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Figure Figure 1. (A) Cavities were added to the image of each specimen using custom software that prevented the cavities from disconnecting any trabeculae. Colored regions represent resorption cavities added to the bone surface. (B) Three finite element models were generated for each sample, one of the original image, one with resorption cavities placed at random (nontargeted), and one with resorption cavities placed on surface tissues experiencing the greatest tissue strain (targeted).

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To isolate the independent effects of cavity existence and cavity location, a series of parameter studies was performed. Three cases were analyzed for each specimen: (1) the original image of the bone specimen without cavities added; (2) the same specimen with resorption cavities added to the bone surface at random (nontargeted); and (3) the same specimen with resorption cavities placed at regions of greatest magnitude maximum principal strain (targeted). Seed points for targeted simulations were selected in order of greatest absolute principal strain as observed in a linear elastic finite element analyses performed on the original image. To determine if trabecular microarchitecture differed between the three models, 3D measures of trabecular thickness (Tb.Th), trabecular number (Tb.N), trabecular separation (Tb.Sp), bone surface to volume ratio (BS/BV), degree of anisotropy (DA), and structure model index (SMI, a measure that describes the degree to which the structure is platelike or rodlike) were performed using 3D model-independent algorithms.(22,23)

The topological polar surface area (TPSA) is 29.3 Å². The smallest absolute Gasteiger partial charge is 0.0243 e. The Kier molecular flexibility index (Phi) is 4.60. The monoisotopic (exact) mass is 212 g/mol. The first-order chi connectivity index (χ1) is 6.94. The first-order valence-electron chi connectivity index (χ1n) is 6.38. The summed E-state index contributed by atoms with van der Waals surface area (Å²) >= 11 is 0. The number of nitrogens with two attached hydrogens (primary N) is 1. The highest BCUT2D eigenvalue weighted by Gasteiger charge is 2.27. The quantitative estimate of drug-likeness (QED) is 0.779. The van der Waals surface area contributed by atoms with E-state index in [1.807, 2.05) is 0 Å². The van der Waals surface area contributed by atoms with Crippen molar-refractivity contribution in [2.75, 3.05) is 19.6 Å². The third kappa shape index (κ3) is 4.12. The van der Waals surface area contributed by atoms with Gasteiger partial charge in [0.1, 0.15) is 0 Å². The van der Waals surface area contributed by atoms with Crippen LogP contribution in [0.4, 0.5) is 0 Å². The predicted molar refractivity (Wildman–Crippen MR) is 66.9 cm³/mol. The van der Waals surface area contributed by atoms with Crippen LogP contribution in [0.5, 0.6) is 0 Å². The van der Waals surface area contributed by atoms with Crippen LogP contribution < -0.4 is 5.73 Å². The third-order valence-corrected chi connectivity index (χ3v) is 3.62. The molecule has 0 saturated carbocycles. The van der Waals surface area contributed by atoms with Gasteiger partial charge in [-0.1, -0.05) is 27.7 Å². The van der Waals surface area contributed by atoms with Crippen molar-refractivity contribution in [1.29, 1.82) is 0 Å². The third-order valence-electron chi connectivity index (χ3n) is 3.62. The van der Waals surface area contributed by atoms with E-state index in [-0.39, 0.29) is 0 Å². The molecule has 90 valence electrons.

Mechanical properties and evaluation of bone strength

Each image was converted into a high-resolution finite element model made up of eight-noded brick elements. Linear elastic high-resolution finite element models have long been capable of predicting cancellous bone elastic modulus.(24) Recent advancements have also accounted for tissue and geometric nonlinearities (buckling and large deformation), important for the prediction of cancellous bone strength.(25–27) The inclusion of such details is necessary for this study, because buckling has been proposed as a potential mechanism behind the unique effect of resorption cavities.(7,11,12) The finite element model of bone tissue used in this study accounts for these details using a finite plasticity model modified to include tension-compression asymmetry through pseudo-kinematic hardening.(28) Tissue-level yield was based on von Mises yielding, resulting in tissue yield strains of 0.81% and 0.33% in compression and tension, respectfully, matching those determined in calibration studies.(29) The model was validated in another study using 54 fresh frozen cancellous bone cadaver specimens that had undergone μCT imaging as well as mechanical testing (22 tested in compression and 32 in tension).(27) Differences in elastic modulus, yield strain, and yield strength between experimental measures and those obtained using this finite element formulation were not significantly different from zero (p > 0.13).(27) Thus, these models provide realistic predictions of elastic modulus and yield strength of cancellous bone specimens. In this study, a specimen-specific tissue elastic modulus was assigned using a combined experimental–computational analysis.(24)